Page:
207.This was also the view of the Government: Mr Lapsley said that “the existing way in which the European Union handles third countries would not allow us … reasonable input”. The EU would “be conscious of protecting the integrity of its own autonomy in political and legal decision-making”. The question, therefore, was what models could be developed “that would allow a third country … to contribute to an operation and to have a reasonable and proportionate degree of influence over what that operation was doing”.408

208.Some witnesses raised the potential of comprehensively reforming the third country model. There was, said the Global Europe Centre, an “opportunity for a rethink of the structure of FPAs so that it integrates partner countries at every stage of the planning and implementation of CSDP missions”.409 We note that the European Commission’s internal document, quoted in Box 8, included the option of “Developing a new and more ambitious framework applicable for third countries?”410

A bespoke, UK-specific, arrangement

209.An alternative approach would be for the EU to create a bespoke arrangement for the UK, as a former Member State. Mr Vimont said that “Britain would want more” than current third country arrangements, which meant that “we will have to reinvent totally new types of arrangements”. He was confident that “it can be done”.411

210.The first UK-specific option, proposed by the Global Europe Centre, was “a ‘reverse Denmark’ … outside the EU but inside the CSDP”. This could involve the UK continuing all “existing commitments to current CSDP military and civilian operations”, and participation on “equal terms” for future missions and operations. It would include “full UK participation in all relevant CSDP decision-making structures” and “involvement in the definition of CSDP missions, their mandate and political command and control arrangements”.412

211.The Global Europe Centre itself concluded that there was “no indication at the present time that the EU27 are considering this as a post-Brexit option”.413 We note that it would be problematic in the context of the institutional design of the CSDP (as set out in Chapter 2),414 and the Government has also given no indication that this is an option it is considering.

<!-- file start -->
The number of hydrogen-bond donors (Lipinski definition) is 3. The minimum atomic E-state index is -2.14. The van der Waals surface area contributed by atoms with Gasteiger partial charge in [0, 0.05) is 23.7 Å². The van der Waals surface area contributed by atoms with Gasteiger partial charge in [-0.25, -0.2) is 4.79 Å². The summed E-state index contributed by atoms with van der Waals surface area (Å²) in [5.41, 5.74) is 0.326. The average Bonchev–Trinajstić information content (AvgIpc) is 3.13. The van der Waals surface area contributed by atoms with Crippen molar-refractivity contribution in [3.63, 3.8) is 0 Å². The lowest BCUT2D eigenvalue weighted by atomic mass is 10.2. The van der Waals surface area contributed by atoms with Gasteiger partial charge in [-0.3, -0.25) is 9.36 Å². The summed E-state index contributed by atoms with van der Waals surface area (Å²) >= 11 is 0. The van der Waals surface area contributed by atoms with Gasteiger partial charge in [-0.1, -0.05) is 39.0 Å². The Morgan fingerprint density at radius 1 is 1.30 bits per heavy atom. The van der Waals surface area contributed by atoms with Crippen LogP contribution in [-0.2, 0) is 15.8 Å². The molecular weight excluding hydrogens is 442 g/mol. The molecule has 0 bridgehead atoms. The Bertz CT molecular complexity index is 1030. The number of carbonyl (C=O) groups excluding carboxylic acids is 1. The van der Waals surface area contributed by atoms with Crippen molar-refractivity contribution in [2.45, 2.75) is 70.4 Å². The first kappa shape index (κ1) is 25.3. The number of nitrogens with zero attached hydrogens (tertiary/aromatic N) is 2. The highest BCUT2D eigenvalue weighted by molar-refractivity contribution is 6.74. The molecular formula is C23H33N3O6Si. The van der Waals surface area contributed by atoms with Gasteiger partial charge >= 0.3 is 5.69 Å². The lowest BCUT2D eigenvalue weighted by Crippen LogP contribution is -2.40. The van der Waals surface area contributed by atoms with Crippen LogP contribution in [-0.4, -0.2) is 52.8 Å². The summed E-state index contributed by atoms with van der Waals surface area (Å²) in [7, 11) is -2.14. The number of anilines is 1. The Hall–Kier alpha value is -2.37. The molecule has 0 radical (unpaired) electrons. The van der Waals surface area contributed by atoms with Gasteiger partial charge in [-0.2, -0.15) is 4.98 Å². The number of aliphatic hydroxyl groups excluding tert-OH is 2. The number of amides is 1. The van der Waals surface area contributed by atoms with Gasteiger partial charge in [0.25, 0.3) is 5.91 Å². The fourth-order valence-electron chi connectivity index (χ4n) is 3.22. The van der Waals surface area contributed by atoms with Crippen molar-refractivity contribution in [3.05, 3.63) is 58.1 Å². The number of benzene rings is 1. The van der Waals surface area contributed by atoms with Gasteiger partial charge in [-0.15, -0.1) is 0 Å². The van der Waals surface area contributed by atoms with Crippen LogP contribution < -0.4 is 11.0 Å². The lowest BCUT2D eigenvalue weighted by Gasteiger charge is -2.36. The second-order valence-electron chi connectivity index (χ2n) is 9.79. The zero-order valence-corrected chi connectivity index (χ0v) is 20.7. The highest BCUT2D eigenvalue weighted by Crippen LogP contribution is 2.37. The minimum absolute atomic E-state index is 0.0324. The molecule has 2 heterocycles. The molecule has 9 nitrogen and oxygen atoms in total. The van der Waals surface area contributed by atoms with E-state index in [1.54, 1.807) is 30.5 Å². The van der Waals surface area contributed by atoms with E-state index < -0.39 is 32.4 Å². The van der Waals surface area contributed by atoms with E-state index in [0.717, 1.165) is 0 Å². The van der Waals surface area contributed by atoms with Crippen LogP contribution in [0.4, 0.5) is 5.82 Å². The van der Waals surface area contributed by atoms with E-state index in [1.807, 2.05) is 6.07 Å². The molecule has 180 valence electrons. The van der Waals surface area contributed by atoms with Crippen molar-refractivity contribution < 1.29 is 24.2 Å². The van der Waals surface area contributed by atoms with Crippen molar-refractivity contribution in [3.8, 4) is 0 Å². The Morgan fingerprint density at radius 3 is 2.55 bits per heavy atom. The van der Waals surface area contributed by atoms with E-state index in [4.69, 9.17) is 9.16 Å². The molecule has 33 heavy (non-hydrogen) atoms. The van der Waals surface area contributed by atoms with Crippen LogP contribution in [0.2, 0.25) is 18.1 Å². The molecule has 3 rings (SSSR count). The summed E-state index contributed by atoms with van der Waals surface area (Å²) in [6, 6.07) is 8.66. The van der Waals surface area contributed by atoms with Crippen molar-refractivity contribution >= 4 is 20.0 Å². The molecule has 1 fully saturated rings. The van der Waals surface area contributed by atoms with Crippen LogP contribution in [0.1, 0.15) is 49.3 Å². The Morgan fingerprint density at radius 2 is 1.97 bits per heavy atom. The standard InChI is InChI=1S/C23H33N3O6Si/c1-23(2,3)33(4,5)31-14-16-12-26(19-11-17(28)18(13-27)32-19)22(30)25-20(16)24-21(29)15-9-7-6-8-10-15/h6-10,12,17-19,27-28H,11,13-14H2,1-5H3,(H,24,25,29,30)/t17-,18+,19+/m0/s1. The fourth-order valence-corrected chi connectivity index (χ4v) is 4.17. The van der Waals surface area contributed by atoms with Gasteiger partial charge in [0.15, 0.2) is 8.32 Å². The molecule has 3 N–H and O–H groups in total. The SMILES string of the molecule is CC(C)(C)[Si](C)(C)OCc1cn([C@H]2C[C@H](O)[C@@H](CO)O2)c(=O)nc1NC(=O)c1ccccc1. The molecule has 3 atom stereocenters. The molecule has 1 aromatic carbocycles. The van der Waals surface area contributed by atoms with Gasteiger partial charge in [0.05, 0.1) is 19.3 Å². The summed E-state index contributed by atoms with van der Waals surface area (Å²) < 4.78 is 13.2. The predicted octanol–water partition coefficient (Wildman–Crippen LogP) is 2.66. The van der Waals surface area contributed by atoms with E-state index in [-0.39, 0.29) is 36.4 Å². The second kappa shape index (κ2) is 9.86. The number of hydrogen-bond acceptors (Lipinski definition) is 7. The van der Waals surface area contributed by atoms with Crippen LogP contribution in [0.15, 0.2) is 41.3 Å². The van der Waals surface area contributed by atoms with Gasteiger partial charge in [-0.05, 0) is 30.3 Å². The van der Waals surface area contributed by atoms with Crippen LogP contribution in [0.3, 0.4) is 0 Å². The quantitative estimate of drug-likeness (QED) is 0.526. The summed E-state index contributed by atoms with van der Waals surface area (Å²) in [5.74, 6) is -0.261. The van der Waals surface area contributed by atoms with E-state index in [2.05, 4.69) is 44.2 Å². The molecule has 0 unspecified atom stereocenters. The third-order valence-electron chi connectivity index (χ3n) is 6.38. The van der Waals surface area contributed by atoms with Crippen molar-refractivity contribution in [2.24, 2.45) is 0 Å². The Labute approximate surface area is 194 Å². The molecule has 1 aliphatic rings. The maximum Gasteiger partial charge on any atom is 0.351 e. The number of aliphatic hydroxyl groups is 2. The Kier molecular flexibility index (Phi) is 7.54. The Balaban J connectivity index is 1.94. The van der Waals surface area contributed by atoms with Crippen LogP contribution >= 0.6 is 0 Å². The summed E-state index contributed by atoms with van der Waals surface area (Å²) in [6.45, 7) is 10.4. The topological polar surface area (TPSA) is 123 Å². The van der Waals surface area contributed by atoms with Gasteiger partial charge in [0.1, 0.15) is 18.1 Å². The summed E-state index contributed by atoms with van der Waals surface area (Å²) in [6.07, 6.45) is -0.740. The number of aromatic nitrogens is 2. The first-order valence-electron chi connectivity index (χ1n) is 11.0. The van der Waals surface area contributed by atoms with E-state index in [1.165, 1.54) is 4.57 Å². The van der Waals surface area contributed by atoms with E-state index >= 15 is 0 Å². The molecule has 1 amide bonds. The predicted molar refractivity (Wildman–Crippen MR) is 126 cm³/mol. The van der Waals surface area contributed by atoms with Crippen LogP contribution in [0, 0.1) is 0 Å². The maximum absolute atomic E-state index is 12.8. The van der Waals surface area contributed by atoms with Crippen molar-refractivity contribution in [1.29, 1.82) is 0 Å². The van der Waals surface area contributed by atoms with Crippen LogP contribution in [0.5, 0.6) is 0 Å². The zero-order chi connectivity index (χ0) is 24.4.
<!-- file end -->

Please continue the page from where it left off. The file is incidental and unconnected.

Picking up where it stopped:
212.Dr Duke could not foresee a role for the UK in CSDP decision-making after Brexit, however this were to be structured: “Any future role will … be that of a facilitator, rather than a leader.”415 Dr Ejdus too thought a decision-making role for the UK was “an option that the EU will probably not be happy about”.416 Dr Chappell and Dr Barrinha therefore thought the UK would be outside the “the nitty-gritty politics of CSDP decision-making”.417 Lord Ricketts also considered that the EU would “always draw a line at EU autonomy … If we are not in the EU, we will not be part of the decision-making”,418 a point echoed by Mr Vimont.419

213.A second possible UK-specific option was to negotiate “some sort of a privileged advisory or consultative role in the EU institutions, but no decision-making power”. The UK “would participate in the planning of the missions in the PSC”, but would not have a veto.420 Dr Chappell and Dr Barrinha said that the UK would be likely to seek observer status at the PSC, with speaking rights: “Access to the PSC” was “critically important”. The UK might contribute “technical know-how and strategic guidance when requested, and/or when its key interests were at stake”.421 Professor Menon said the UK “should play to be as present in as many of the rooms as possible post Brexit”.422 The best outcome would be:

“observer status within the European External Action Service or some form of systemic, institutionalised information-sharing that allows us … long before we are thinking of putting boots on the ground, to think about broader foreign policy priorities and to think about missions in the context of those priorities”.423

214.In this regard, Mr Lapsley said the UK could draw, as “sources of inspiration”, on two examples—the experience of Finland and Sweden in engaging with NATO, and how the US engages with the EU. He said that “elements of both” would be valuable in the EU-UK relationship after Brexit, “if one wanted it to be genuinely load-bearing in terms of what we could do together operationally”.424